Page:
Orpington chicken

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Orpington chicken 2.jpg
A Black Orpington hen
Country of originUnited Kingdom
  • Male:
    3.60–4.55 kg[1]
  • Female:
    2.70–3.60 kg
Skin colourwhite
Egg colourlight brown
Comb typemedium single
PCGBsoft feather: heavy[2]

The Orpington is a breed of chicken named after the town of Orpington, Bromley, in south-east London.[3]:115 It was bred for superior egg laying while retaining meat quality.[3]:115 Its large size and soft appearance together with its rich colour and gentle contours give it an attractive appearance, and as such it is grown more often as a show bird rather than a utility breed. Hens often become broody and are good mothers. Although rather heavy, Orpingtons are able to fly small distances but rarely do so.[4]:158


The original Black Orpington was bred by William Cook in 1886 by crossing Minorcas, Langshans and Plymouth Rocks to create a new hybrid bird. Cook selected a black bird that would exhibit well by hiding the dirt and soot of London.[4]:158 When the breed was shown in Madison Square Gardens in 1895, its popularity soared.[3]:115 Cook also bred the Orpington Duck.[5]:74

The original colours are black, white, buff, blue and splash.[citation needed] Although there are many additional varieties recognised throughout the world, only the original colours are recognised by the American Standard, the Buff being the most common colour.[6]:98 In the beginning of the twentieth century, Herman Kuhn of Germany developed a Bantam variety.[4]:254 The Bantam retains the appearance of the full-size bird, but in a smaller size. There is a large variety of colours in the Bantam version, including black, blue laced, white, buff, red, buff black laced, barred, buff Columbian, and birchen.[4]:254 The Bantam retains the friendly personality of the Standard breed, and seldom or never flies.[4]:254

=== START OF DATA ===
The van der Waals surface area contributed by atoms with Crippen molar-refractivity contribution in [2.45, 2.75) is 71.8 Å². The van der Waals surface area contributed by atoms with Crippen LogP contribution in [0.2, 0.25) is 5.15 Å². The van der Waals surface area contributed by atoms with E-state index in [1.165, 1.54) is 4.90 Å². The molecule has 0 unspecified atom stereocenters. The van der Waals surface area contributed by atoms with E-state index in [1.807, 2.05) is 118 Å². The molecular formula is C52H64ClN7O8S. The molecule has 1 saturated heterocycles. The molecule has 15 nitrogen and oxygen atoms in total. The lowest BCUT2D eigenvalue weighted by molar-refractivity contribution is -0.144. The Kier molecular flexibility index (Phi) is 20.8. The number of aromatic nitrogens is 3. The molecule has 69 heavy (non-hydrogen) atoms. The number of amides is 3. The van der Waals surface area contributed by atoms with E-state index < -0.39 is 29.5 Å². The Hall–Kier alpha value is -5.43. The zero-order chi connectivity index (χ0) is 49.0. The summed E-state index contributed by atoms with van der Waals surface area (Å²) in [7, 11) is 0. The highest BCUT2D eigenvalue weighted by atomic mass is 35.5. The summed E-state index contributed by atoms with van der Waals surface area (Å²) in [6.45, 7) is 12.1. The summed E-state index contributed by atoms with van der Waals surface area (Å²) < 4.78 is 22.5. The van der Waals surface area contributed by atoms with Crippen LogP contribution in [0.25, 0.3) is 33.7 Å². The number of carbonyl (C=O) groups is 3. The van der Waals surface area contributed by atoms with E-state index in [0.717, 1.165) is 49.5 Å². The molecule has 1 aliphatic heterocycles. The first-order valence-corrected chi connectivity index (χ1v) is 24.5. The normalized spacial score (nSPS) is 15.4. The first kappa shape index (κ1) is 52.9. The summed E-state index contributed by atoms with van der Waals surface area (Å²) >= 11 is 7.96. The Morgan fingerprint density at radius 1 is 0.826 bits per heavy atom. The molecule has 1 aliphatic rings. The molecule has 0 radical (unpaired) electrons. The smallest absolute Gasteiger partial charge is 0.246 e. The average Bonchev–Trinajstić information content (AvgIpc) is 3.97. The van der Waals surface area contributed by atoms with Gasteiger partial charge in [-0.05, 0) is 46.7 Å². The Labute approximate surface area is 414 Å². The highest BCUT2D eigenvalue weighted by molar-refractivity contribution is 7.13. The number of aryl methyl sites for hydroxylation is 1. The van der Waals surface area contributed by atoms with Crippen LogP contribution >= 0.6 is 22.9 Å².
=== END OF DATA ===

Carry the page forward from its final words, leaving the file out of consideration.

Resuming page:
In the UK club dedicated to the breed is the Orpington Club, which merged with the Orpington Bantam Club in 1975.[citation needed] The United Orpington Club is the American breeder's club, and the Orpington Club of Australia is the Australian club for the breed.


There are two similar but different standards for Orpingtons. The first is published by the Poultry Club of Great Britain and asks for a weight from 3.60 to 4.55 kg for cocks and 2.70 to 3.60 kg for hens.[1] They also ask for a heavy, broad body with a low stance, with fluffed-out feathers which make it look large; the down from the body covers most of the legs. Other characteristics of their Orpingtons are a curvy shape with a short back and U-shaped underline, and a small head with a medium single comb.


Orpingtons lay about 175 to 200[4]:158 medium to large[3]:115 light-brown eggs a year.

It was said that at one time Orpingtons were capable of laying as many as 340[3]:115 eggs per year. This decline in production was due to breeders selecting for looks over utility. [6]:98


  1. ^ a b The Orpington Breed Standards. The Orpington Club. Accessed August 2014.
  2. ^ Breed Classification. Poultry Club of Great Britain. Archived 12 June 2018.
  3. ^ a b c d e Pam Percy (2006). The Field Guide to Chickens. St. Paul, Minnesota: Voyageur Press. ISBN 9780760324738.
  4. ^ a b c d e f Esther Verhoff (2003). The Complete Encyclopedia of Chickens. Lisse, Netherlands: Rebo International. ISBN 9789036615921.
  5. ^ Dave Holderread (2011). Storey's Guide to Raising Ducks, 2nd edition. North Adams, Massachusetts: Storey Publishing. ISBN 9781603427456.
  6. ^ a b Carol Ekarius (2007). Storey's Illustrated Guide to Poultry Breeds. North Adams, Massachusetts: Storey Publishing. ISBN 9781580176675.